The equation is:

dy/dx=y+2

The answer is y=Ce^{x}-2

Can anyone explain this?

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- Mar 28th 2012, 12:06 PMDeo3560y`=y+2 Seems Simple, but i can't match the answer up to it.
The equation is:

dy/dx=y+2

The answer is y=Ce^{x}-2

Can anyone explain this? - Mar 28th 2012, 12:42 PMRidleyRe: y`=y+2 Seems Simple, but i can't match the answer up to it.
The answer looks correct. You can easily check if it's correct yourself by finding the derivative and plugging it back into the equation.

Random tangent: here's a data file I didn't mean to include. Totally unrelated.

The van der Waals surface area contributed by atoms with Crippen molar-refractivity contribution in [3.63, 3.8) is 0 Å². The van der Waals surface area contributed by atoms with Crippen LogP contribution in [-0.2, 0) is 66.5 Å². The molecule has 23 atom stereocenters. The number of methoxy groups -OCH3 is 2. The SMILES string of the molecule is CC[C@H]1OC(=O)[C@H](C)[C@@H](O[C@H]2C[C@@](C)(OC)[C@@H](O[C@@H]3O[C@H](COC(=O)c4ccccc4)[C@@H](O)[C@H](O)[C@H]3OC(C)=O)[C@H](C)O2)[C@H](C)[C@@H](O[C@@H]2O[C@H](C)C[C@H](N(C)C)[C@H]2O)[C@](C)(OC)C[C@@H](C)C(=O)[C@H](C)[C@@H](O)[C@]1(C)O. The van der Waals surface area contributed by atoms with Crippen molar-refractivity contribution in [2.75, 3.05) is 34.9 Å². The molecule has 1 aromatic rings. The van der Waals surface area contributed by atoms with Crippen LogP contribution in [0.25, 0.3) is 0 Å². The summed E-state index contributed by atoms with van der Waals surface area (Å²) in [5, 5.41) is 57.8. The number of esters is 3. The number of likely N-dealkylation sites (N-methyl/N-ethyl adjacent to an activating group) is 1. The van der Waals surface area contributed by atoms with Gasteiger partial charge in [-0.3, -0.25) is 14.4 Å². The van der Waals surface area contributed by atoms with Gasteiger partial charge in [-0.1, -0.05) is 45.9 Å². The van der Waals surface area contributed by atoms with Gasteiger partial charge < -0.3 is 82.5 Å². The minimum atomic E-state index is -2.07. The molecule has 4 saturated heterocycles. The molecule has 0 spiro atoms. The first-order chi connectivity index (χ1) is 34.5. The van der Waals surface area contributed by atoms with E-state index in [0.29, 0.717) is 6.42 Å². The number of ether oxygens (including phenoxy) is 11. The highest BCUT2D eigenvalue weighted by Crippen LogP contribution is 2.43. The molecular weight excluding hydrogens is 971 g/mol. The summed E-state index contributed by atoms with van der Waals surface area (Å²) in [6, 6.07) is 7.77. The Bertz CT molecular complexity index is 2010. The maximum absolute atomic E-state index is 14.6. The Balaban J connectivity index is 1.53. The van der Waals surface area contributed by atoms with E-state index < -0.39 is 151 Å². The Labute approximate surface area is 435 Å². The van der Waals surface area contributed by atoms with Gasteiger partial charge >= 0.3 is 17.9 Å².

- Mar 29th 2012, 09:35 AMthelostchildRe: y`=y+2 Seems Simple, but i can't match the answer up to it.
If you also want to see why write

the equation is seperable and can be written as

$\displaystyle \int \frac{dy}{y+2} = \int dx$

so

$\displaystyle \ln (y+2) = x + c $

then taxing the exp of both sides and writing the arbitrary constant as C = ln c gives the solution as you have it - Mar 30th 2012, 03:38 PMCreebeRe: y`=y+2 Seems Simple, but i can't match the answer up to it.
Or you can check the answer by taking the derivative of it:

$\displaystyle \frac{d}{dx} y(x) = Ce^x$

So you put this back into the differential equation:

$\displaystyle Ce^x = [Ce^x - 2] + 2$

It turns out to be true.